By 2050, more than 2/3rds of the earth’s population will live in urban areas, and population growth will add 2.5 billion people to urban centers. We’re in a time of rapid urbanization and much of how we do so sustainably will depend on how well we employ development practices that are protective of soil and water quality. Doing this will require engagement in research and extension activities that discover and promote science-based best management practices for urban landscapes.
My research investigates how landscape management practices at site and neighborhood scales influence the storage, transport, and fate of constituents that may lead to water quality degradation. I study the flux and storage of nutrients in managed urban landscapes, and the linkages between landscape management practices and urban soil and water quality.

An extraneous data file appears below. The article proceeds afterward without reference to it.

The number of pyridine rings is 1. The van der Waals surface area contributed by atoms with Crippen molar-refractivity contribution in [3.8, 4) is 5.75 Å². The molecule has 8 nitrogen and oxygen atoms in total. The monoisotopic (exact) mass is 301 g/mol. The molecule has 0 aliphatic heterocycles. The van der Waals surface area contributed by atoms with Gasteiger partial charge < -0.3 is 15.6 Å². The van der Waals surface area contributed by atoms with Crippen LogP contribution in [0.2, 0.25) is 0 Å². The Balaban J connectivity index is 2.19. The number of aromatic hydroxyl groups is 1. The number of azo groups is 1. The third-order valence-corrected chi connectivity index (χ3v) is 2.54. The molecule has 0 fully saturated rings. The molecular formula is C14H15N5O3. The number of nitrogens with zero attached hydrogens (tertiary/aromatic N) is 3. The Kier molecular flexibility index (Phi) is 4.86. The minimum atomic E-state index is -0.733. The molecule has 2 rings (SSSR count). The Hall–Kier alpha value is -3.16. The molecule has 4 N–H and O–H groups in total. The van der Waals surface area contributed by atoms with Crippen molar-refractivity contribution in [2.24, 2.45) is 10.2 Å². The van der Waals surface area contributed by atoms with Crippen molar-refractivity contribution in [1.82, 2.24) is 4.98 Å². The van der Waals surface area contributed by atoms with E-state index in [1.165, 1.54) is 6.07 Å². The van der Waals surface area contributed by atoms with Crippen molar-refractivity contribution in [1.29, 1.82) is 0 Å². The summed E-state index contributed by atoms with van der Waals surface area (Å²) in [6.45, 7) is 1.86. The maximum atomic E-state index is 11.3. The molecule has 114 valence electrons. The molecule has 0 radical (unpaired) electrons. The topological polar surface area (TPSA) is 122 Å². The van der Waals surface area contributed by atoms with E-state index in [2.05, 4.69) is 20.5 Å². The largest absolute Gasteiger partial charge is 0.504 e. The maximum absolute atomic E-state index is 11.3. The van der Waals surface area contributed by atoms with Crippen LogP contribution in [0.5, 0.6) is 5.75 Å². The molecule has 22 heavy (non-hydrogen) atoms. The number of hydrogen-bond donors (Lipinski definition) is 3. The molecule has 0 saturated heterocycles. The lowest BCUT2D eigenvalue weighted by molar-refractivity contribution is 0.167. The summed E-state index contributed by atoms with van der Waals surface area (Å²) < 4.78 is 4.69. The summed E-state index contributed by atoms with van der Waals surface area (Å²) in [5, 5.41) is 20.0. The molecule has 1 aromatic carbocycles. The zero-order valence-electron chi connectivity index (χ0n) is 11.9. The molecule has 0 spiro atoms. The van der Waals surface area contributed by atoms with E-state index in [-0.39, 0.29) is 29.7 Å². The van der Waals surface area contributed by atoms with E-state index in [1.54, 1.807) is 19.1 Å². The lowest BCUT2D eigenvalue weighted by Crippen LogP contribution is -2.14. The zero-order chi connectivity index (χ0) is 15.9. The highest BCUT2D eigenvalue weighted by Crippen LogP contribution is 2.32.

Much of my work is driven by the hypothesis that human decisions in urban land management can influence the accumulation and turnover of ecologically important elements (C, N, and P) in urban soils, and that this in turn is one regulating influence on land-water exchanges of these elements. In basic research endeavors, this involves elucidating mechanisms of nutrient cycling under conditions of ecological disturbance. In applied research, this means developing and testing urban best management practices such as approaches for maintaining soil organic matter, reducing stormwater flows, and using nutrients efficiently.